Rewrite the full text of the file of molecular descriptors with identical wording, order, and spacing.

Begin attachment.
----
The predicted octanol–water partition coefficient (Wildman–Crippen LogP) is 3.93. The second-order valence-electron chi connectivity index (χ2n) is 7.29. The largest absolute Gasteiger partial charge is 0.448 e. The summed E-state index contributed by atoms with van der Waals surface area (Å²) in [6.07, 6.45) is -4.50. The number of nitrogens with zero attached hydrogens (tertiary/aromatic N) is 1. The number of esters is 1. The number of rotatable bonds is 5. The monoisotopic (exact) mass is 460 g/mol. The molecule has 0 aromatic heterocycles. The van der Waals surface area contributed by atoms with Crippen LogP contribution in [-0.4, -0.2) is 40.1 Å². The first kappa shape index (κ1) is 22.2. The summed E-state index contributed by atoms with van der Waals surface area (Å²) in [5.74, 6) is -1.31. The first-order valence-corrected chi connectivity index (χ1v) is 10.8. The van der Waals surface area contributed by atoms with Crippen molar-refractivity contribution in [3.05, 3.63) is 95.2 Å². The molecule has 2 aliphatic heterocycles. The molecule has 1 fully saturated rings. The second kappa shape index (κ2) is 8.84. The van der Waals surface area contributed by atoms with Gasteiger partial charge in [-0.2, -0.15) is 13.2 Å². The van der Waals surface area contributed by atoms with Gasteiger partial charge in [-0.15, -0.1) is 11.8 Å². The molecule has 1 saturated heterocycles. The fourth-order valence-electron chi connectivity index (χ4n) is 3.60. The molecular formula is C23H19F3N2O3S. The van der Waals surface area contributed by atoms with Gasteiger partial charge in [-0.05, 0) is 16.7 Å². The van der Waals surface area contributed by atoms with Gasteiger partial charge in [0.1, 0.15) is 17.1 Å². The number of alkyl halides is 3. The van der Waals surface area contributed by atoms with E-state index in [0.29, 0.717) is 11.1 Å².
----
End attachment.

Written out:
The predicted octanol–water partition coefficient (Wildman–Crippen LogP) is 3.93. The second-order valence-electron chi connectivity index (χ2n) is 7.29. The largest absolute Gasteiger partial charge is 0.448 e. The summed E-state index contributed by atoms with van der Waals surface area (Å²) in [6.07, 6.45) is -4.50. The number of nitrogens with zero attached hydrogens (tertiary/aromatic N) is 1. The number of esters is 1. The number of rotatable bonds is 5. The monoisotopic (exact) mass is 460 g/mol. The molecule has 0 aromatic heterocycles. The van der Waals surface area contributed by atoms with Crippen LogP contribution in [-0.4, -0.2) is 40.1 Å². The first kappa shape index (κ1) is 22.2. The summed E-state index contributed by atoms with van der Waals surface area (Å²) in [5.74, 6) is -1.31. The first-order valence-corrected chi connectivity index (χ1v) is 10.8. The van der Waals surface area contributed by atoms with Crippen molar-refractivity contribution in [3.05, 3.63) is 95.2 Å². The molecule has 2 aliphatic heterocycles. The molecule has 1 fully saturated rings. The second kappa shape index (κ2) is 8.84. The van der Waals surface area contributed by atoms with Gasteiger partial charge in [-0.2, -0.15) is 13.2 Å². The van der Waals surface area contributed by atoms with Gasteiger partial charge in [-0.15, -0.1) is 11.8 Å². The molecule has 1 saturated heterocycles. The fourth-order valence-electron chi connectivity index (χ4n) is 3.60. The molecular formula is C23H19F3N2O3S. The van der Waals surface area contributed by atoms with Gasteiger partial charge in [-0.05, 0) is 16.7 Å². The van der Waals surface area contributed by atoms with Gasteiger partial charge in [0.1, 0.15) is 17.1 Å². The number of alkyl halides is 3. The van der Waals surface area contributed by atoms with E-state index in [0.29, 0.717) is 11.1 Å².